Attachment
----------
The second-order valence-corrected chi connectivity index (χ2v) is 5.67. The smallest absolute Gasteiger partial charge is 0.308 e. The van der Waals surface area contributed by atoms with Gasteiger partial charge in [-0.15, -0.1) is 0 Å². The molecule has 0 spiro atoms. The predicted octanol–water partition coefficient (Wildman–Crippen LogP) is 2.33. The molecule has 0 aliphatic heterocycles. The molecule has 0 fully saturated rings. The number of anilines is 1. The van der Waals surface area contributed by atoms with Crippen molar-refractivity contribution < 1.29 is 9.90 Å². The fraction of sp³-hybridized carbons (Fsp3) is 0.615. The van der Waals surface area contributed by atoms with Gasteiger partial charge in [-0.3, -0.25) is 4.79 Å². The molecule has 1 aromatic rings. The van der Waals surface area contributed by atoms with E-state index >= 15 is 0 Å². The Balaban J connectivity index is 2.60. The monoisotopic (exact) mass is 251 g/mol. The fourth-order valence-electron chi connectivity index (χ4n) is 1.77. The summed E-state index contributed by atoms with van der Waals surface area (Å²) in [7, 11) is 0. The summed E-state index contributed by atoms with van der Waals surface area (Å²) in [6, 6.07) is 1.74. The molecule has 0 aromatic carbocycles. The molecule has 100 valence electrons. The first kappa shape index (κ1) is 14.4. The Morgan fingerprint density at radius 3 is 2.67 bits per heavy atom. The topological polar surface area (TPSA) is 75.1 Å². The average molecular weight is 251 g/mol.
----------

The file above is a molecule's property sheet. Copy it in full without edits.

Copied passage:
The second-order valence-corrected chi connectivity index (χ2v) is 5.67. The smallest absolute Gasteiger partial charge is 0.308 e. The van der Waals surface area contributed by atoms with Gasteiger partial charge in [-0.15, -0.1) is 0 Å². The molecule has 0 spiro atoms. The predicted octanol–water partition coefficient (Wildman–Crippen LogP) is 2.33. The molecule has 0 aliphatic heterocycles. The molecule has 0 fully saturated rings. The number of anilines is 1. The van der Waals surface area contributed by atoms with Crippen molar-refractivity contribution < 1.29 is 9.90 Å². The fraction of sp³-hybridized carbons (Fsp3) is 0.615. The van der Waals surface area contributed by atoms with Gasteiger partial charge in [-0.3, -0.25) is 4.79 Å². The molecule has 1 aromatic rings. The van der Waals surface area contributed by atoms with E-state index >= 15 is 0 Å². The Balaban J connectivity index is 2.60. The monoisotopic (exact) mass is 251 g/mol. The fourth-order valence-electron chi connectivity index (χ4n) is 1.77. The summed E-state index contributed by atoms with van der Waals surface area (Å²) in [7, 11) is 0. The summed E-state index contributed by atoms with van der Waals surface area (Å²) in [6, 6.07) is 1.74. The molecule has 0 aromatic carbocycles. The molecule has 100 valence electrons. The first kappa shape index (κ1) is 14.4. The Morgan fingerprint density at radius 3 is 2.67 bits per heavy atom. The topological polar surface area (TPSA) is 75.1 Å². The average molecular weight is 251 g/mol.